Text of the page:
A voyage for the palette of any eager cook.

READ REVIEW

MY KITCHEN

REAL FOOD FROM NEAR AND FAR

From the New Voices in Food series

Recipes from Sri Lanka, India, Ireland and a myriad of other countries and regions are interspersed with cooking techniques and personal stories of the author’s travels.

In his debut cookbook, Parle takes the knowledge he has picked up in kitchens all over the world—including London's River Cafe and New York's The Spotted Pig—and guides home cooks through recipes such as Keralan's Pollichattu, a heavily seasoned white fish covered in coconut. Using the right mix of spices, he writes “the flavor of a dish suddenly takes on tangible authenticity, becoming immediately Moroccan, Kashmiri, or Sri Lankan.” The author maximizes the bounty from home gardens and gives pointers on how to make the best tomato sauce—it's all about the ratios. Sprinkled throughout the book are his tips on how to make your own coconut milk or the best way to serve porcini mushrooms as an appetizer. However, some readers may find trouble sourcing many of his ingredients. But the search for them can often be rewarding: “Truly good cooks try to educate themselves about food all the time. And a trip to a new part of town to rummage in an ethnic market can be inspiring as a vacation.” To find ingredients for his Malaysian Breakfast, like dried anchovies, Parle suggests a trip to the local Thai or Indian market. Recipes are divided by month, geared to make the most of seasonal ingredients.

A voyage for the palette of any eager cook.

Pub Date: April 1, 2011

ISBN: 978-0-7627-7034-2

Page Count: 192

Publisher: Lyons Press

Review Posted Online: April 3, 2011

Kirkus Reviews Issue: April 1, 2011

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Stricter than, say, Bergen Evans or W3 ("disinterested" means impartial — period), Strunk is in the last analysis...

THE ELEMENTS OF STYLE

50TH ANNIVERSARY EDITION

Privately published by Strunk of Cornell in 1918 and revised by his student E. B. White in 1959, that "little book" is back again with more White updatings.

Stricter than, say, Bergen Evans or W3 ("disinterested" means impartial — period), Strunk is in the last analysis (whoops — "A bankrupt expression") a unique guide (which means "without like or equal").

Pub Date: May 15, 1972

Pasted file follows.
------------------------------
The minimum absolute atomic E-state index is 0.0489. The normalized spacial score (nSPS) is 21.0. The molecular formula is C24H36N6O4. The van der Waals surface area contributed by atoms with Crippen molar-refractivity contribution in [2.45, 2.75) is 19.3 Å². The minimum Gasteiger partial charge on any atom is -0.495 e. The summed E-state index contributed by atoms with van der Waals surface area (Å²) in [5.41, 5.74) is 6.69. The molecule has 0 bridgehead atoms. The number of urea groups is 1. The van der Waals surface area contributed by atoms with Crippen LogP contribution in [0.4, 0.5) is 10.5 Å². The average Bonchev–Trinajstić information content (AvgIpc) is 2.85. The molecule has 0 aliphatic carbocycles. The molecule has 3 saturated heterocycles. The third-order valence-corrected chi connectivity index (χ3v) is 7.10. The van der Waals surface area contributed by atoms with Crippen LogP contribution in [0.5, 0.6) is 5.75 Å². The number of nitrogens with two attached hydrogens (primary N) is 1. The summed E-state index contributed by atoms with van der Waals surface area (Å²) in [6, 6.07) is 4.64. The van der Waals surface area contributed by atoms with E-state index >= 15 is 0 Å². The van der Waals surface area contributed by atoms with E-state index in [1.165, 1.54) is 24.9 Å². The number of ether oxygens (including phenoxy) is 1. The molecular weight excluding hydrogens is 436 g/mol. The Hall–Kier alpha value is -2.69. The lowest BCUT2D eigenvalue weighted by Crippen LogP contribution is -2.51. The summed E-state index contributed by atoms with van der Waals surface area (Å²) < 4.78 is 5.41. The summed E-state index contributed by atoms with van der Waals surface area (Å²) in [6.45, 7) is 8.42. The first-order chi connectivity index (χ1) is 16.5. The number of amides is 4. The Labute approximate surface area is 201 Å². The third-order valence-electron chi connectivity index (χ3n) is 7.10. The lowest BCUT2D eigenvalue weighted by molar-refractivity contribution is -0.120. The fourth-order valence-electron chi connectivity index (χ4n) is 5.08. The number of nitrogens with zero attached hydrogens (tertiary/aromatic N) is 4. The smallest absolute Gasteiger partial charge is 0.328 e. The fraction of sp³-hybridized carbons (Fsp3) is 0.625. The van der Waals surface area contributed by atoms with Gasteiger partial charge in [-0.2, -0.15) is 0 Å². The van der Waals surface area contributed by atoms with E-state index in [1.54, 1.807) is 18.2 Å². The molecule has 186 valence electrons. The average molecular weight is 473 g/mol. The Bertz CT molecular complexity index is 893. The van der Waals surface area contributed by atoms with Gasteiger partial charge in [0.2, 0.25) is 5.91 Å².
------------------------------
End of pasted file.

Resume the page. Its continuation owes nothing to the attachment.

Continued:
ISBN: 0205632645

Page Count: 105

Publisher: Macmillan

Review Posted Online: Oct. 28, 2011

Kirkus Reviews Issue: May 1, 1972

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Analyzing his craft, a careful craftsman urges with Thoreauvian conviction that writers should simplify, simplify, simplify.

SEVERAL SHORT SENTENCES ABOUT WRITING

New York Times columnist and editorial board member delivers a slim book for aspiring writers, offering saws and sense, wisdom and waggery, biases and biting sarcasm.

Klinkenborg (Timothy; or, Notes of an Abject Reptile, 2006), who’s taught for decades, endeavors to keep things simple in his prose, and he urges other writers to do the same. (Note: He despises abuses of the word as, as he continually reminds readers.) In the early sections, the author ignores traditional paragraphing so that the text resembles a long free-verse poem. He urges readers to use short, clear sentences and to make sure each one is healthy before moving on; notes that it’s acceptable to start sentences with and and but; sees benefits in diagramming sentences; stresses that all writing is revision; periodically blasts the formulaic writing that many (most?) students learn in school; argues that knowing where you’re headed before you begin might be good for a vacation, but not for a piece of writing; and believes that writers must trust readers more, and trust themselves. Most of Klinkenborg’s advice is neither radical nor especially profound (“Turn to the poets. / Learn from them”), and the text suffers from a corrosive fallacy: that if his strategies work for him they will work for all. The final fifth of the text includes some passages from writers he admires (McPhee, Oates, Cheever) and some of his students’ awkward sentences, which he treats analytically but sometimes with a surprising sarcasm that veers near meanness. He includes examples of students’ dangling modifiers, malapropisms, errors of pronoun agreement, wordiness and other mistakes.

Analyzing his craft, a careful craftsman urges with Thoreauvian conviction that writers should simplify, simplify, simplify.

Pub Date: Aug. 7, 2012

ISBN: 978-0-307-26634-7

Page Count: 224

Publisher: Knopf

Review Posted Online: May 14, 2012

Kirkus Reviews Issue: June 15, 2012

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